There are many great men and women who have distinguished themselves in public service. What is it that allows them to succeed where others fail?
To paint with a very broad brush, one can suggest that there are two different types of failed politicians.
The first type is the straight-out villain, who is unashamedly out to feather his or her own nest. They might talk the good talk in public; they might make all the right noises about transparency and accountability while trying to get elected. But get to know them personally, and you’ll quickly be disabused of the notion that there is a single altruistic fiber in their being.
A subset of this first class is the incompetent bungler who is wily enough to make his way into politics despite his ineptitude, and has guile enough to stay there for decades, battening at the public purse. They would never survive in the commercial world, where people are judged by results and where failure is rewarded by dismissal, not a pension for life.
The second type of failed politician is the honest, well-meaning, truly dedicated man or woman who wants to make a difference and leave a positive influence on the world. They try hard in the common cause, and sacrifice their health and family life in their dedication to their constituents. They are certainly well-intentioned, but seldom enjoy longevity. Like moths consumed by the flame of their own altruism, they tend to quickly burn out and, all too soon, disappear from public life, having run out of ideas and finding it impossible to maintain their high standards.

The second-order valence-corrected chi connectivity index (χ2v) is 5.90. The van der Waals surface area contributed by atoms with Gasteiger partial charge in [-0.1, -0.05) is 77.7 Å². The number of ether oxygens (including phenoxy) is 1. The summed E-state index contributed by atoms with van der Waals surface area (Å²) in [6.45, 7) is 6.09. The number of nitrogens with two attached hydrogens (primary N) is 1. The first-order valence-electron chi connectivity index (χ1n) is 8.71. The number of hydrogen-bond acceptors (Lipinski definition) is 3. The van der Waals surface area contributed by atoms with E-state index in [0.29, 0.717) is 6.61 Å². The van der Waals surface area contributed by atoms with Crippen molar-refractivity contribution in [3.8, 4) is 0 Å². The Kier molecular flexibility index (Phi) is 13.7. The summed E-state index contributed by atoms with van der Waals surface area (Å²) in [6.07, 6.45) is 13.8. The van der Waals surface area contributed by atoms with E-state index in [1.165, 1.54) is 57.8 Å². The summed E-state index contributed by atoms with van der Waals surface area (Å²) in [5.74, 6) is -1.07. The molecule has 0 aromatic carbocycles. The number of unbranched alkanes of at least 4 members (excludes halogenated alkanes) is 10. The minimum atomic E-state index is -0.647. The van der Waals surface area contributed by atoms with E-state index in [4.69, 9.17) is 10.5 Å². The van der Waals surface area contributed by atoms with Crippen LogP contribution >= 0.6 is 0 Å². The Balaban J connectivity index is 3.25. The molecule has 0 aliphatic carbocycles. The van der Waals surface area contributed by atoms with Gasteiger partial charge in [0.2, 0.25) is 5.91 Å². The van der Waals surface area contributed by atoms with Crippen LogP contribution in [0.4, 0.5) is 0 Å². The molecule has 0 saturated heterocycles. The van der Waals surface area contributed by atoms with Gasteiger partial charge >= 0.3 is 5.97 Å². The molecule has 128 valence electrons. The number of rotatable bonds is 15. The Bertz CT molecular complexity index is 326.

A true leader rises above the divide between either of these options. Their focus is on serving others, but they do not forget the need for self-actualization and self-improvement in the process.
A leader is a luminary, filling the room with the light of his own personality. Leadership is the act of being there for others, and impacting their lives for the better.
But a leader cannot just talk the talk to others; he has to become a paradigm of excellence in his own right.
We all have the capacity for accomplishment, and the responsibility and ability to lead. Our main purpose in life is to reach out and bring the light in to the hearts and minds of all. However, we have a concomitant responsibility to ensure that our own spiritual house is in order and that we live up to the ideals that we publicly espouse. If we can operate on these two fronts as one, then we have lived up to the standards of following in this path of goodness. [Elisha Greenbaum]